Submitted by Helenka on

What are we doing to stop this being the "new normal"? Apparently not much!

Even China does not have public health systems to prevent disease outbreaks. This is the news today: an entire city has to be closed off because of plague. The economic damage is a thousand-fold or more of the death toll.

More bad news

http://www.theguardian.com/world/2014/jul/22/chinese-city-yumen-sealed-bubonic-plague-death

What exactly is the World Bank doing to deliver solutions to developing countries to prevent the spread of contagious diseases? These deadly germs can fly to Washington tomorrow!

WHO Seeks Rapid Efforts Against Ebola: Addressing a meeting in Liberia, according to a press account, WHO's Regional Director for Africa, Dr. Luis Sambo, has called for accelerated efforts to control the deadly Ebola Virus Disease in the region. Dr Sambo stressed the need to step up implementation of key outbreak containment strategies, including community engagement and involvement, effective contact tracing, cross-border collaboration and effective coordination. He said: "The situation is quite serious and it should be addressed as an emergency."

Dr. Sambo also highlighted the need to strengthen social mobilization activities to raise awareness on Ebola within communities, as well as to enhance the protection of health workers, and to work with cross border collaboration.

Dr. Sambo reiterated WHO commitment to continue to work with the Government of Liberia and partners to mobilize adequate resources to address the Ebola epidemic, while commending health authorities for their efforts to control the outbreak. "I believe it is possible to stop the transmission and reduce the number of cases, but we still have a lot to do", he added.

Submitted by Patricio V Marquez on

Thanks for your comments. Please visit the WBG Pandemics site: http://www.worldbank.org/en/topic/pandemics

You will find there detailed information about the WBG strategies and activities to support countries in dealing with this global risk. A severe pandemic would harm health, economies, and communities in all countries, but especially in poor and fragile states. Pandemic prevention requires robust public health systems (veterinary and human) that collaborate to stop contagion promptly.

Submitted by Patricio V Marquez on

WASHINGTON, August 4, 2014 – With the latest death toll from the West Africa Ebola epidemic now at 887, the World Bank Group today pledged as much as US $200 million in emergency funding to help Guinea, Liberia, and Sierra Leone contain the spread of Ebola infections, help their communities cope with the economic impact of the crisis, and improve public health systems throughout West Africa.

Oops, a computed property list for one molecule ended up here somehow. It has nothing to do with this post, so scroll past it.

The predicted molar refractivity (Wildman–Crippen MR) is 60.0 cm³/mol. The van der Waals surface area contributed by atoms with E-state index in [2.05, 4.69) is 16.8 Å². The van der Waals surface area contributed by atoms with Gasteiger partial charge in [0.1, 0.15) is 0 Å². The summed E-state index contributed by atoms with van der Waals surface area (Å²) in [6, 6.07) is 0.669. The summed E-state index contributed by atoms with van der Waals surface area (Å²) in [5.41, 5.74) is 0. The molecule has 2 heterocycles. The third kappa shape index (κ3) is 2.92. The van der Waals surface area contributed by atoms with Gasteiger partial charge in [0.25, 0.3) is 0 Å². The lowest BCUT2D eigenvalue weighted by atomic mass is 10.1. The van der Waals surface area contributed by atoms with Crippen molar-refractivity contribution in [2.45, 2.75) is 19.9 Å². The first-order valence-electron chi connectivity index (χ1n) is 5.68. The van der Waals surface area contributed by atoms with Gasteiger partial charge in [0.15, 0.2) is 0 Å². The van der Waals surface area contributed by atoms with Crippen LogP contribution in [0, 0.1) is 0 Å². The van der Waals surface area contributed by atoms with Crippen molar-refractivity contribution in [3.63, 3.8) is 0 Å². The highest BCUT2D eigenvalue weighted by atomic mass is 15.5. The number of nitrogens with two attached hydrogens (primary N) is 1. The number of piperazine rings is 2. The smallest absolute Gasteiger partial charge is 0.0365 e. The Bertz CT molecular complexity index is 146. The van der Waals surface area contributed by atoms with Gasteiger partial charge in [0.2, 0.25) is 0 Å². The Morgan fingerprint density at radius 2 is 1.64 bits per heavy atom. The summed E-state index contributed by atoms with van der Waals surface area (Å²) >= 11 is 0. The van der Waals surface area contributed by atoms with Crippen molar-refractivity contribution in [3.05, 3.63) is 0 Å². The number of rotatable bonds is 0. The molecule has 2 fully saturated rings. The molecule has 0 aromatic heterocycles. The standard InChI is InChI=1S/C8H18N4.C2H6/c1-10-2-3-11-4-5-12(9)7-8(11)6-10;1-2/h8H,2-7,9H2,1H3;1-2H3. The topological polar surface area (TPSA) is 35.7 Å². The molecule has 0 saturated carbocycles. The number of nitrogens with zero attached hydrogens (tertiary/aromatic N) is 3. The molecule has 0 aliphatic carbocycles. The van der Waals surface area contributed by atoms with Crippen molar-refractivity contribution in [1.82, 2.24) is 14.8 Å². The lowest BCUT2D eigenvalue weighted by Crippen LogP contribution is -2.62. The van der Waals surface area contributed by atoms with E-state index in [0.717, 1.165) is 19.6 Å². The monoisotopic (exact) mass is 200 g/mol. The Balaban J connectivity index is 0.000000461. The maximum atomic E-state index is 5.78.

http://www.worldbank.org/en/news/press-release/2014/08/04/ebola-world-bank-group-mobilizes-emergency-funding-for-guinea-liberia-and-sierra-leone-to-fight-epidemic

Submitted by Sidie Sheriff on

Just yesterday in Sierra Leone the Minister of Health confirmed that the country’s the lead medical doctor for Ebola and related diseases Sheikh Umar Khan has been tested positive for and is under treatment for the deadly disease. Same day, three nurses undergoing Ebola treatment died.
This has raised some valid questions:
1. If doctors, nurses and medical staff are themselves infected by Ebola - where should citizens now go for treatment when ill - even if their illnesses are not Ebola related?

2. Where are the Ebola deaths occurring most - is it at the hospitals/health centers or at homes? If the deaths are mostly in the hospitals and those included in the death toll are medical staff - is this really an incentive for people to go for treatment?

3. If there are so many untested and suspected Ebola victims running away from treatment, are they dying as much as those dying under treatment?

4. If not, are the prevailing citizens' suspicions against the high risks in treatment not justified?

5. Under what conditions are patients coercively put under high antibiotic treatment for Ebola? Hungry? Tired? Sick of other diseases ? Travelled ?

6. What are the names of the drugs administered on them and what are the contraindications and allergies associated with the treatment medications?

7. Are patients given oxygen masks when quarantined? How do they breathe inside the plastic sacs?